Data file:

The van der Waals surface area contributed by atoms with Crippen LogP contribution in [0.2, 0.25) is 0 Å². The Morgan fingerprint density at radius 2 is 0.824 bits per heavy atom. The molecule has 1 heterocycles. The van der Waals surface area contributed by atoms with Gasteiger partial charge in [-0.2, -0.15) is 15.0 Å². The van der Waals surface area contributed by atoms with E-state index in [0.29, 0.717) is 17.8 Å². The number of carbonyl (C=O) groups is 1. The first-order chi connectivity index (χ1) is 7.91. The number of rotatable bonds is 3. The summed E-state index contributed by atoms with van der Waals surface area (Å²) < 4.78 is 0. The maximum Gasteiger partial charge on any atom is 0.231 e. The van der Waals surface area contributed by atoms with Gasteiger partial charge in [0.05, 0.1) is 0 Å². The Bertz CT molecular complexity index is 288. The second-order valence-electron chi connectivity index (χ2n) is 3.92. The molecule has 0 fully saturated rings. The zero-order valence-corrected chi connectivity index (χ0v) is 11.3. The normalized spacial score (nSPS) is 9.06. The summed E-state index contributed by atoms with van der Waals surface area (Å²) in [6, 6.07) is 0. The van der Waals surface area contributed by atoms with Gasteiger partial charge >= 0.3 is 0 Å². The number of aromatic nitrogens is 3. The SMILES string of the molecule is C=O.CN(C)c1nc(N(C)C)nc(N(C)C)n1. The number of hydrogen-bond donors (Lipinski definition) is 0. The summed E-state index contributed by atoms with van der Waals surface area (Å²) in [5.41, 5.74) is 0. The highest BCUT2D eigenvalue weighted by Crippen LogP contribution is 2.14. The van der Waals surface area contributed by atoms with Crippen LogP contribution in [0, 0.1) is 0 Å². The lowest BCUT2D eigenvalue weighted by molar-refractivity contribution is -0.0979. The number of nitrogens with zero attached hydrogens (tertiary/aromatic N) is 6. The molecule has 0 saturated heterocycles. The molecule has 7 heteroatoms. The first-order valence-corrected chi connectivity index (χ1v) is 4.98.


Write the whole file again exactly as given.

The van der Waals surface area contributed by atoms with Crippen LogP contribution in [0.2, 0.25) is 0 Å². The Morgan fingerprint density at radius 2 is 0.824 bits per heavy atom. The molecule has 1 heterocycles. The van der Waals surface area contributed by atoms with Gasteiger partial charge in [-0.2, -0.15) is 15.0 Å². The van der Waals surface area contributed by atoms with E-state index in [0.29, 0.717) is 17.8 Å². The number of carbonyl (C=O) groups is 1. The first-order chi connectivity index (χ1) is 7.91. The number of rotatable bonds is 3. The summed E-state index contributed by atoms with van der Waals surface area (Å²) < 4.78 is 0. The maximum Gasteiger partial charge on any atom is 0.231 e. The van der Waals surface area contributed by atoms with Gasteiger partial charge in [0.05, 0.1) is 0 Å². The Bertz CT molecular complexity index is 288. The second-order valence-electron chi connectivity index (χ2n) is 3.92. The molecule has 0 fully saturated rings. The zero-order valence-corrected chi connectivity index (χ0v) is 11.3. The normalized spacial score (nSPS) is 9.06. The summed E-state index contributed by atoms with van der Waals surface area (Å²) in [6, 6.07) is 0. The van der Waals surface area contributed by atoms with Gasteiger partial charge >= 0.3 is 0 Å². The number of aromatic nitrogens is 3. The SMILES string of the molecule is C=O.CN(C)c1nc(N(C)C)nc(N(C)C)n1. The number of hydrogen-bond donors (Lipinski definition) is 0. The summed E-state index contributed by atoms with van der Waals surface area (Å²) in [5.41, 5.74) is 0. The highest BCUT2D eigenvalue weighted by Crippen LogP contribution is 2.14. The van der Waals surface area contributed by atoms with Crippen LogP contribution in [0, 0.1) is 0 Å². The lowest BCUT2D eigenvalue weighted by molar-refractivity contribution is -0.0979. The number of nitrogens with zero attached hydrogens (tertiary/aromatic N) is 6. The molecule has 0 saturated heterocycles. The molecule has 7 heteroatoms. The first-order valence-corrected chi connectivity index (χ1v) is 4.98.